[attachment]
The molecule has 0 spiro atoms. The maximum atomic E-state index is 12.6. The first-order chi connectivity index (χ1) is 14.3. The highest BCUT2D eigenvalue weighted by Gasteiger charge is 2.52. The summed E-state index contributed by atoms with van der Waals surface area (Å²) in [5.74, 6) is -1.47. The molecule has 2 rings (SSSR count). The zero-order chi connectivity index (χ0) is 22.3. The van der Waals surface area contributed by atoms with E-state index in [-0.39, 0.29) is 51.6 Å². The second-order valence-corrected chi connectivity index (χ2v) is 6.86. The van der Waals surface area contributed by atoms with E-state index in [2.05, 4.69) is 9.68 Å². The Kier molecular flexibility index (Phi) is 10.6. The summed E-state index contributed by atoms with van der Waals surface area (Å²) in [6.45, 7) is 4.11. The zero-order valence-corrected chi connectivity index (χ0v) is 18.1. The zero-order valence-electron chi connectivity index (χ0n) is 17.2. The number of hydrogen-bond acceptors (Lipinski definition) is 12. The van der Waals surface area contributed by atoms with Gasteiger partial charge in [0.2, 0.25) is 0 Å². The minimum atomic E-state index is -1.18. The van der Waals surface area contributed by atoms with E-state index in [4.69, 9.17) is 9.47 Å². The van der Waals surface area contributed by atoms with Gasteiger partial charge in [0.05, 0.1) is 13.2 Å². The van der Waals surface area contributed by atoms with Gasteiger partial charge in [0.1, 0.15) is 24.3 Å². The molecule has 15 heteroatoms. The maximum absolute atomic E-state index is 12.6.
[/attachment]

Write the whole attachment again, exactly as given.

The molecule has 0 spiro atoms. The maximum atomic E-state index is 12.6. The first-order chi connectivity index (χ1) is 14.3. The highest BCUT2D eigenvalue weighted by Gasteiger charge is 2.52. The summed E-state index contributed by atoms with van der Waals surface area (Å²) in [5.74, 6) is -1.47. The molecule has 2 rings (SSSR count). The zero-order chi connectivity index (χ0) is 22.3. The van der Waals surface area contributed by atoms with E-state index in [-0.39, 0.29) is 51.6 Å². The second-order valence-corrected chi connectivity index (χ2v) is 6.86. The van der Waals surface area contributed by atoms with E-state index in [2.05, 4.69) is 9.68 Å². The Kier molecular flexibility index (Phi) is 10.6. The summed E-state index contributed by atoms with van der Waals surface area (Å²) in [6.45, 7) is 4.11. The zero-order valence-corrected chi connectivity index (χ0v) is 18.1. The zero-order valence-electron chi connectivity index (χ0n) is 17.2. The number of hydrogen-bond acceptors (Lipinski definition) is 12. The van der Waals surface area contributed by atoms with Gasteiger partial charge in [0.2, 0.25) is 0 Å². The minimum atomic E-state index is -1.18. The van der Waals surface area contributed by atoms with E-state index in [4.69, 9.17) is 9.47 Å². The van der Waals surface area contributed by atoms with Gasteiger partial charge in [0.05, 0.1) is 13.2 Å². The van der Waals surface area contributed by atoms with Gasteiger partial charge in [0.1, 0.15) is 24.3 Å². The molecule has 15 heteroatoms. The maximum absolute atomic E-state index is 12.6.